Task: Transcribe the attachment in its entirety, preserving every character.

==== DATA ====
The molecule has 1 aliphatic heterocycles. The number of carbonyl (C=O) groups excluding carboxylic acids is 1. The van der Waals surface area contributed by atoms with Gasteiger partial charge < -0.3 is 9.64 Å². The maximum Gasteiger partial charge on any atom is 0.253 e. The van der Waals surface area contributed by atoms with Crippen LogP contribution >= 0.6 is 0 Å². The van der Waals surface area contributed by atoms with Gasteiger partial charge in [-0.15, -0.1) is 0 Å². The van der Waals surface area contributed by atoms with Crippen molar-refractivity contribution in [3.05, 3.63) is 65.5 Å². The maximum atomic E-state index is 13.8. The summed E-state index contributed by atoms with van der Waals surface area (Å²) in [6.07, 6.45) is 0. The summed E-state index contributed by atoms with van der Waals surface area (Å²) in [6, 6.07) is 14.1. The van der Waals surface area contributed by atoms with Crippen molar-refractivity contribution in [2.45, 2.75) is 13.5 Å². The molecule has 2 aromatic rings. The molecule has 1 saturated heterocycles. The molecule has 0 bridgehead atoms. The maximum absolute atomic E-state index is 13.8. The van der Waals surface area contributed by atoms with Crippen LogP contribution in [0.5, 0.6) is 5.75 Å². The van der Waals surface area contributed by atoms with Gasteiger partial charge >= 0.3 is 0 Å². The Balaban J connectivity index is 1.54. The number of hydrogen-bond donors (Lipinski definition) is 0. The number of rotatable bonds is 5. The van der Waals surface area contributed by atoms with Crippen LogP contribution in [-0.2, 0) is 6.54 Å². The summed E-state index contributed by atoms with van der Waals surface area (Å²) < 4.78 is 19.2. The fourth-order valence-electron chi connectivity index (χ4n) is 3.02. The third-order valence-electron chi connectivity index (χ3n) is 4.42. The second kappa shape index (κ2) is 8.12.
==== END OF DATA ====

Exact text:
The molecule has 1 aliphatic heterocycles. The number of carbonyl (C=O) groups excluding carboxylic acids is 1. The van der Waals surface area contributed by atoms with Gasteiger partial charge < -0.3 is 9.64 Å². The maximum Gasteiger partial charge on any atom is 0.253 e. The van der Waals surface area contributed by atoms with Crippen LogP contribution >= 0.6 is 0 Å². The van der Waals surface area contributed by atoms with Gasteiger partial charge in [-0.15, -0.1) is 0 Å². The van der Waals surface area contributed by atoms with Crippen molar-refractivity contribution in [3.05, 3.63) is 65.5 Å². The maximum atomic E-state index is 13.8. The summed E-state index contributed by atoms with van der Waals surface area (Å²) in [6.07, 6.45) is 0. The summed E-state index contributed by atoms with van der Waals surface area (Å²) in [6, 6.07) is 14.1. The van der Waals surface area contributed by atoms with Crippen molar-refractivity contribution in [2.45, 2.75) is 13.5 Å². The molecule has 2 aromatic rings. The molecule has 1 saturated heterocycles. The molecule has 0 bridgehead atoms. The maximum absolute atomic E-state index is 13.8. The van der Waals surface area contributed by atoms with Crippen LogP contribution in [0.5, 0.6) is 5.75 Å². The van der Waals surface area contributed by atoms with Gasteiger partial charge >= 0.3 is 0 Å². The Balaban J connectivity index is 1.54. The number of hydrogen-bond donors (Lipinski definition) is 0. The number of rotatable bonds is 5. The van der Waals surface area contributed by atoms with Crippen LogP contribution in [-0.2, 0) is 6.54 Å². The summed E-state index contributed by atoms with van der Waals surface area (Å²) < 4.78 is 19.2. The fourth-order valence-electron chi connectivity index (χ4n) is 3.02. The third-order valence-electron chi connectivity index (χ3n) is 4.42. The second kappa shape index (κ2) is 8.12.